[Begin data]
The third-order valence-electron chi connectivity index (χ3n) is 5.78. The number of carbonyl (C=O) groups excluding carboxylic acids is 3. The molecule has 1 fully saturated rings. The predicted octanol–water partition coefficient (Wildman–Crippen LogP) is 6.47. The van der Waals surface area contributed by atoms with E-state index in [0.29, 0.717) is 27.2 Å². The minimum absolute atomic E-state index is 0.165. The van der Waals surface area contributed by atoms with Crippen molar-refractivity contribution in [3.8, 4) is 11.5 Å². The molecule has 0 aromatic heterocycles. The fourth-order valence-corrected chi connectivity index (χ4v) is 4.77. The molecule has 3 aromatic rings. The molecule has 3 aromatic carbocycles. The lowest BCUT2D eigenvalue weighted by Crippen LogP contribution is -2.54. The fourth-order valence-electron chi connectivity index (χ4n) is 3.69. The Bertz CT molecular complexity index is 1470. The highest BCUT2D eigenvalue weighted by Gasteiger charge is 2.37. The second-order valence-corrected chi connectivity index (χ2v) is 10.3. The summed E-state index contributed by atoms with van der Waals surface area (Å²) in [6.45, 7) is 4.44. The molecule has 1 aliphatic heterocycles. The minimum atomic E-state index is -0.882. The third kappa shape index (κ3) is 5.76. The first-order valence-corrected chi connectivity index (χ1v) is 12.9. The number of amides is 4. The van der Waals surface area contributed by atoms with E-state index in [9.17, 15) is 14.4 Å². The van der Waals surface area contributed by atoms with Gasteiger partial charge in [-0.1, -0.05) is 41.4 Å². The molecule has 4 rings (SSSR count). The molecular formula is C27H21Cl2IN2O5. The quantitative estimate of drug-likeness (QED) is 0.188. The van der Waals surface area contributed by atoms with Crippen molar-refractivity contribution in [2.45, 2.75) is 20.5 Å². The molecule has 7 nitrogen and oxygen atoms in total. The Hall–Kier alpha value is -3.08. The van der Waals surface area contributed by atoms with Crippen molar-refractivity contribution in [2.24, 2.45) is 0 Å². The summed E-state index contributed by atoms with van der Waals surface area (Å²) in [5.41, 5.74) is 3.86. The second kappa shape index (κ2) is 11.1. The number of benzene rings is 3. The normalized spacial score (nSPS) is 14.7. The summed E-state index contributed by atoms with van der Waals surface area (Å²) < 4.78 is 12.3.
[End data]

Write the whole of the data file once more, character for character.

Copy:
The third-order valence-electron chi connectivity index (χ3n) is 5.78. The number of carbonyl (C=O) groups excluding carboxylic acids is 3. The molecule has 1 fully saturated rings. The predicted octanol–water partition coefficient (Wildman–Crippen LogP) is 6.47. The van der Waals surface area contributed by atoms with E-state index in [0.29, 0.717) is 27.2 Å². The minimum absolute atomic E-state index is 0.165. The van der Waals surface area contributed by atoms with Crippen molar-refractivity contribution in [3.8, 4) is 11.5 Å². The molecule has 0 aromatic heterocycles. The fourth-order valence-corrected chi connectivity index (χ4v) is 4.77. The molecule has 3 aromatic rings. The molecule has 3 aromatic carbocycles. The lowest BCUT2D eigenvalue weighted by Crippen LogP contribution is -2.54. The fourth-order valence-electron chi connectivity index (χ4n) is 3.69. The Bertz CT molecular complexity index is 1470. The highest BCUT2D eigenvalue weighted by Gasteiger charge is 2.37. The second-order valence-corrected chi connectivity index (χ2v) is 10.3. The summed E-state index contributed by atoms with van der Waals surface area (Å²) in [6.45, 7) is 4.44. The molecule has 1 aliphatic heterocycles. The minimum atomic E-state index is -0.882. The third kappa shape index (κ3) is 5.76. The first-order valence-corrected chi connectivity index (χ1v) is 12.9. The number of amides is 4. The van der Waals surface area contributed by atoms with E-state index in [9.17, 15) is 14.4 Å². The van der Waals surface area contributed by atoms with Gasteiger partial charge in [-0.1, -0.05) is 41.4 Å². The molecule has 4 rings (SSSR count). The molecular formula is C27H21Cl2IN2O5. The quantitative estimate of drug-likeness (QED) is 0.188. The van der Waals surface area contributed by atoms with Crippen molar-refractivity contribution in [2.45, 2.75) is 20.5 Å². The molecule has 7 nitrogen and oxygen atoms in total. The Hall–Kier alpha value is -3.08. The van der Waals surface area contributed by atoms with Crippen molar-refractivity contribution in [2.24, 2.45) is 0 Å². The summed E-state index contributed by atoms with van der Waals surface area (Å²) in [5.41, 5.74) is 3.86. The second kappa shape index (κ2) is 11.1. The number of benzene rings is 3. The normalized spacial score (nSPS) is 14.7. The summed E-state index contributed by atoms with van der Waals surface area (Å²) < 4.78 is 12.3.